Nothing quite like being interviewed for a magazine you actually read. Here's the lowdown on our collaboration with Kangol and maybe a couple of things you didn't know about us too...
Iconic clothing brand Kangol is teaming up with Hackney based label Terrible Movement in the first ever clothing collaboration in its 76 year history. Available at an exclusive pop-up event at Boxpark Shoreditch from October 5th – 11th, we caught up with Terrible Movement’s Tersha Willis ahead of the opening to tell us more about this groundbreaking partnership.
For readers who aren’t familiar, tell us about Terrible Movement.
We’re an accountable streetwear brand from Hackney via Kreuzberg. We’d say we’re known for our super low-cut muscle tees and high quality, statement pieces. We make stuff we love to wear and we make sure it has a positive impact on the world – because who wants to make more stuff that doesn’t make people’s lives better? Not us. We have some pretty awesome customers and supporters too – Cara Delevigne and Alana Haim count among those!
What’s your design process?
We’re not formally trained designers and we aren’t fashion grads either so our process is probably unique! We’re super inspired by music, art and pop culture, so the relationship between all of those is usually where we start. From there, we sketch stuff by hand and then process it again and again, sometimes digitally and sometimes by hand until we get to something that we know works. If one of us doesn’t love it gets binned, if it survives and is loved then we refine it and translate it to apparel – it has to be classic, comfortable, high quality and season-less. By default, that makes it live outside of the fashion world.
You’ve had lots of musicians wearing your product – is music a key focus for you?
Music is so important to us: we live, eat, breathe and sleep it and a lot of our work is deeply rooted in things we hear. We don’t create without it and I think that maybe translates into the clothes we make, and then it speaks to those who make music.
You guys are collaborating with Kangol. How did this come about?
Anyone who knows us or follows us on social media knows how we much we love pizza, so it will come as no surprise that one casual Slice Night meeting at Voodoo Rays this idea was born. It all seems really obvious now, but it dawned on us that Kangol and Terrible Movement actually have a lot in common. We presented some rough sketches and it became really apparent that Kangol and Terrible both speak the same language. A few meetings and sketches later, we all learnt that Kangol had never done a clothing collaboration, so this quickly became a really special collaboration for both brands – we’re rewriting the rules and adding something entirely new to the Kangol story.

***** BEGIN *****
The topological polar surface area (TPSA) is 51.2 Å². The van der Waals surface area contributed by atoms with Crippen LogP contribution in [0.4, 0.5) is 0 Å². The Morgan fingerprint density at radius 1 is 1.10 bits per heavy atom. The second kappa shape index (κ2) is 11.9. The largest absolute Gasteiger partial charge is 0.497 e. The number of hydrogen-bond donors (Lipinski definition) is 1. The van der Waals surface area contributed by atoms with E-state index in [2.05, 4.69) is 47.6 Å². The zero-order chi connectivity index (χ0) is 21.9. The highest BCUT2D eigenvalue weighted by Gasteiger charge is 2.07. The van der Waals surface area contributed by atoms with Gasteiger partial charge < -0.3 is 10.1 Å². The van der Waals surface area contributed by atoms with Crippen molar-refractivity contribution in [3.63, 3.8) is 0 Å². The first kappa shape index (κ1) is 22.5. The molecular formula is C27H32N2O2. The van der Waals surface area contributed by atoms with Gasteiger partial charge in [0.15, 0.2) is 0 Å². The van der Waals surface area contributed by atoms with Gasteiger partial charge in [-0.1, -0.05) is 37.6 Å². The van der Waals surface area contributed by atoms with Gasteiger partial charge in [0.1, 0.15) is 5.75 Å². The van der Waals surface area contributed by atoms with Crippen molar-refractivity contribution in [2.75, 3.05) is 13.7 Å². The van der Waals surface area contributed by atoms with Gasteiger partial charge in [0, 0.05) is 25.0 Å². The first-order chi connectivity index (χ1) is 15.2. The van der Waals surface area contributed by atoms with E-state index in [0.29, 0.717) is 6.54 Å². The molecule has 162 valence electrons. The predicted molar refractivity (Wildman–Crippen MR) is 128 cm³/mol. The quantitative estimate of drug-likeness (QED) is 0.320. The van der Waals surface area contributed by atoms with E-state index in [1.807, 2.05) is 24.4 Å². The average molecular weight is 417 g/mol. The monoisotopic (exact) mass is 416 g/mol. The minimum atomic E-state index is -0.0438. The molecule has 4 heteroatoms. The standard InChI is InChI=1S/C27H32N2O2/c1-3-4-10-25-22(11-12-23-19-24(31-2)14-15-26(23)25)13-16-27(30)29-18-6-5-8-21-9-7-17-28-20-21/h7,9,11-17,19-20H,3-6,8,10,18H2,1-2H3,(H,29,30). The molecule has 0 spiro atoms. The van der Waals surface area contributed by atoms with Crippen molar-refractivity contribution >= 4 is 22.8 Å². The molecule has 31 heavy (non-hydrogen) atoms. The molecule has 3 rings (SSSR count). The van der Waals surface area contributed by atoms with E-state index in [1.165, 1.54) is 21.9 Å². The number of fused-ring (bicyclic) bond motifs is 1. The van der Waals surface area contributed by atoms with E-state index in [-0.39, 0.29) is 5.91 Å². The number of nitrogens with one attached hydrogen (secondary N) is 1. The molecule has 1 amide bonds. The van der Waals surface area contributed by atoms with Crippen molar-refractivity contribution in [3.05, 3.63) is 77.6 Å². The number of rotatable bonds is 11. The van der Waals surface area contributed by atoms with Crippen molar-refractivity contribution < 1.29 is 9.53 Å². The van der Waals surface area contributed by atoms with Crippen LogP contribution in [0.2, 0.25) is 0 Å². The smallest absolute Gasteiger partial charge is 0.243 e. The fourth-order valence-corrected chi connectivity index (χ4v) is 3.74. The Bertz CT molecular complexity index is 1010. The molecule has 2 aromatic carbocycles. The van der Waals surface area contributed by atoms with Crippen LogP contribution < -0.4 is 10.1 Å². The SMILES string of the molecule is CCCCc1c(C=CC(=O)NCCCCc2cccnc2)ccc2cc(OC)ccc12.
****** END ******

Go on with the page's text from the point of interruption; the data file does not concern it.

What can we expect to see from the collection?
You can expect something really different to what you’ve seen before from Kangol in the past. We drew a lot of inspiration from the heritage of Kangol and then we looked to the streets of Hackney to give it context. It’s subtle, colourful, bold and freaking high-quality, comfortable street wear. Expect to be asked where you got it from when you are wearing it. We made the logo a feature on the products. For us it had to be a feature and that idea is new for Kangol, who has always been subtle, but with so much heritage tied to the Kangol logo, we really wanted it to be a part of the design.
What has the response been like to the collaboration?
We have never known so much excitement about something we’ve made! The response has been pretty surreal and overwhelming. We haven’t even finished the first stock take and we’re getting questions about when and where people can get it. I think we can safely say it has been amazing so far.
What else can we expect from Terrible Movement in the future?
Expect more collaborations, more product categories and more rule-breaking on a global scale! With all that, we hope to set the standard and make fashion and streetwear accountable models that have a positive impact on the world.
Words: Thomas Dearnley-Davison
See the article with pictures here